A jazz musician once told me a joke: A beautiful woman approaches a trumpet player after his performance and makes it clear that his music has moved her so much that she wants to take him home with her for a night of exquisite pleasure. After she details the erotic itinerary, the musician says he has just one question: "Did you like my first set better or the second one?"
A Contemporary Theater till October 17
That obsessive, transcendent love for the music, to the exclusion of practically everyone and everything, is the subject of Warren Leight's superb new play Side Man. It focuses on the 30-year relationship between Gene, a jazz trumpeter, and Terry, the woman he falls in love with and marries. Unlike his fellow musicians, Gene's problems are not an excess of booze, dope, and flings, but an addiction to the life he's chosen, the uncompromising expression of his music.
Our narrator is Gene's grown son Clifford (Drew Ebersole, sensitive if a little overwrought), who chronicles not only Gene's career as a "side man"—a musical jack-of-all-trades—but the effect it has on his mother, including her alcoholism and descent into insanity.
The innovation in Leight's writing is that for a memory play, it's remarkably willing to accept the idea that memory is fundamentally untrustworthy. The first half of the evening is actually devoted to events that took place before Clifford's birth, making him a supremely unreliable narrator. Traditional memory plays tend to nostalgically simplify action, to make the assumption that, unlike the confused and dreary present, there is a simple lesson to be learned from the past. In contrast, Side Man's form is a purging of the unpalatable chaos and confusion of youth, so that the future can be sought with a certain peace.
John Procaccino, with his shambling calm charisma, is ideal as the sweet but infuriatingly passive Gene. He's so effortlessly authentic that it's something of a surprise never to see him lift his trumpet to his mouth and actually blow the notes we hear from off-stage. And as Terry, Marianne Owen does a marvelous job presenting a woman whose loving nature is terminally warped by her inability ever to have the security and love that she needs from her husband.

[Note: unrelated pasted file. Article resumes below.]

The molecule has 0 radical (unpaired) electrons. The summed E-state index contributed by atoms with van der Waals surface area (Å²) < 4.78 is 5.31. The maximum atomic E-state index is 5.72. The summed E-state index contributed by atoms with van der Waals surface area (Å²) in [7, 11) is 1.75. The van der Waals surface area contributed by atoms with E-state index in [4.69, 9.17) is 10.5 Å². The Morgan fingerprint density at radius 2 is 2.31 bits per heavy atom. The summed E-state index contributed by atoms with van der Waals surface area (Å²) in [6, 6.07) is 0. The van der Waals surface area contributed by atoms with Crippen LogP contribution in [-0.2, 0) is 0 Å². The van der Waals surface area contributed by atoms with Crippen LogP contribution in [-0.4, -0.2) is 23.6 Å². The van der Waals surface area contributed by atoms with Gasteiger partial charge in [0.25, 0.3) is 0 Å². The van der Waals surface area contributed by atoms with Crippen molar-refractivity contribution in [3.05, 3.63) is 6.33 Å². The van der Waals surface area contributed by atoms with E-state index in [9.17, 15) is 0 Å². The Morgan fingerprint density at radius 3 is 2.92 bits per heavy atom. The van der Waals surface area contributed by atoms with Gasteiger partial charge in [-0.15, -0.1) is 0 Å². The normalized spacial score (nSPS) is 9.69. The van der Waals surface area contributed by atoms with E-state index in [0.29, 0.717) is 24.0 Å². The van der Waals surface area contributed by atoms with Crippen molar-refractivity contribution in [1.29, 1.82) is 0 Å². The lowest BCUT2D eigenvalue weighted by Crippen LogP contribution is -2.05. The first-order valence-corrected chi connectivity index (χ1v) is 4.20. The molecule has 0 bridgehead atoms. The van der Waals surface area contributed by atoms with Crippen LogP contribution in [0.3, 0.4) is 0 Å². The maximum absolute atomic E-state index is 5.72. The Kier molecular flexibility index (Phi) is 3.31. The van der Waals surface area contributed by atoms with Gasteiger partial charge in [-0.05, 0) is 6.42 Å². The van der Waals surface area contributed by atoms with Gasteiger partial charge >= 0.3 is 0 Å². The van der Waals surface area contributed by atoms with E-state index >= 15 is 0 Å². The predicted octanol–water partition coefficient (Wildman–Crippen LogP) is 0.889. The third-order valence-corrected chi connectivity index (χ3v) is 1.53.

VISITING DIRECTOR MLADEN KISELOV is one of the most exciting directorial imports to Seattle we've had in some time. Most directors, faced with the theater-in-the-round of ACT's Allen Theater, work desperately to simplify set and movement so that sightlines remain unblocked and actors can get on and off the stage quickly. Working with set designer Narelle Sissons, Kiselov instead has created a show that revels in the unconventional. All around the perimeter of the stage is a solid set featuring images of urban life from the '50s together with evocative collages of objects, as if Clifford's memories are so potent that the stage isn't enough to hold them. An ingenious series of lifts in the stage floor raise prison bars, a hospital bed, and other objects that succinctly serve Leight's far-ranging and quick-changing action. And in a truly brilliant effect, when it's time for the introduction of the TV set that features Elvis Presley's fateful first appearance on the Ed Sullivan show, it's lowered from the ceiling, its light spilling down on the doomed musicians below like the incontrovertible voice of God.
What Clifford and the audience are eventually led to admire about the jazzmen is their uncompromising, transcendent, even inhuman commitment to their music. For all the damage it's done to his life and his mother's, he can't help but see beyond this dark world of self-destruction to the ideal world of art—one that appears, if only fleetingly, when Gene and his jazz buddies are white-hot into a set.